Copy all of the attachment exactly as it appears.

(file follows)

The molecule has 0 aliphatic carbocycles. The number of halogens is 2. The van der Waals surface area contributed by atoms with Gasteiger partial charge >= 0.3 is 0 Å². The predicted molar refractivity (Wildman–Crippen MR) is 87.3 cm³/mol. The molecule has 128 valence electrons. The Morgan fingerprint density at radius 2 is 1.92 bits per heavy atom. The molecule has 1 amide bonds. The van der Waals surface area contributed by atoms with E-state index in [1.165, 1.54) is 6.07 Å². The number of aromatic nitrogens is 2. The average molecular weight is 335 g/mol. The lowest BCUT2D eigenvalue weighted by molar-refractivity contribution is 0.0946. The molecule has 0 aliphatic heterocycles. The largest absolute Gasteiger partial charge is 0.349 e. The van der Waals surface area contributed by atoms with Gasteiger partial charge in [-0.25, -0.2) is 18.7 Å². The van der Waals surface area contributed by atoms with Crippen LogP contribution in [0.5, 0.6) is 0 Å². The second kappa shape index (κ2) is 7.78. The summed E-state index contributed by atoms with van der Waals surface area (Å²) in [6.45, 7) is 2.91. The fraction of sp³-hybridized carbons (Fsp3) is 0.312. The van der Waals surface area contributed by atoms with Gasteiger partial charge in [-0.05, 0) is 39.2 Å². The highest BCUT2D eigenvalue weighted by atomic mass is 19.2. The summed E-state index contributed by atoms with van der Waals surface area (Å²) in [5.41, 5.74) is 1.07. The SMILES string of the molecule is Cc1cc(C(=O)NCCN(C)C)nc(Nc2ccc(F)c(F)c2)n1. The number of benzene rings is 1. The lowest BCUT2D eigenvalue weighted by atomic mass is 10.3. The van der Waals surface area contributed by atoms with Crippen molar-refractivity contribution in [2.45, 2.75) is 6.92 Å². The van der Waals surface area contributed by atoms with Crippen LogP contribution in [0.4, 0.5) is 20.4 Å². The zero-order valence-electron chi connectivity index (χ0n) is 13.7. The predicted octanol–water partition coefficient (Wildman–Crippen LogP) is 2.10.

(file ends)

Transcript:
The molecule has 0 aliphatic carbocycles. The number of halogens is 2. The van der Waals surface area contributed by atoms with Gasteiger partial charge >= 0.3 is 0 Å². The predicted molar refractivity (Wildman–Crippen MR) is 87.3 cm³/mol. The molecule has 128 valence electrons. The Morgan fingerprint density at radius 2 is 1.92 bits per heavy atom. The molecule has 1 amide bonds. The van der Waals surface area contributed by atoms with E-state index in [1.165, 1.54) is 6.07 Å². The number of aromatic nitrogens is 2. The average molecular weight is 335 g/mol. The lowest BCUT2D eigenvalue weighted by molar-refractivity contribution is 0.0946. The molecule has 0 aliphatic heterocycles. The largest absolute Gasteiger partial charge is 0.349 e. The van der Waals surface area contributed by atoms with Gasteiger partial charge in [-0.25, -0.2) is 18.7 Å². The van der Waals surface area contributed by atoms with Crippen LogP contribution in [0.5, 0.6) is 0 Å². The second kappa shape index (κ2) is 7.78. The summed E-state index contributed by atoms with van der Waals surface area (Å²) in [6.45, 7) is 2.91. The fraction of sp³-hybridized carbons (Fsp3) is 0.312. The van der Waals surface area contributed by atoms with Gasteiger partial charge in [-0.05, 0) is 39.2 Å². The highest BCUT2D eigenvalue weighted by atomic mass is 19.2. The summed E-state index contributed by atoms with van der Waals surface area (Å²) in [5.41, 5.74) is 1.07. The SMILES string of the molecule is Cc1cc(C(=O)NCCN(C)C)nc(Nc2ccc(F)c(F)c2)n1. The number of benzene rings is 1. The lowest BCUT2D eigenvalue weighted by atomic mass is 10.3. The van der Waals surface area contributed by atoms with Crippen molar-refractivity contribution in [2.45, 2.75) is 6.92 Å². The van der Waals surface area contributed by atoms with Crippen LogP contribution in [0.4, 0.5) is 20.4 Å². The zero-order valence-electron chi connectivity index (χ0n) is 13.7. The predicted octanol–water partition coefficient (Wildman–Crippen LogP) is 2.10.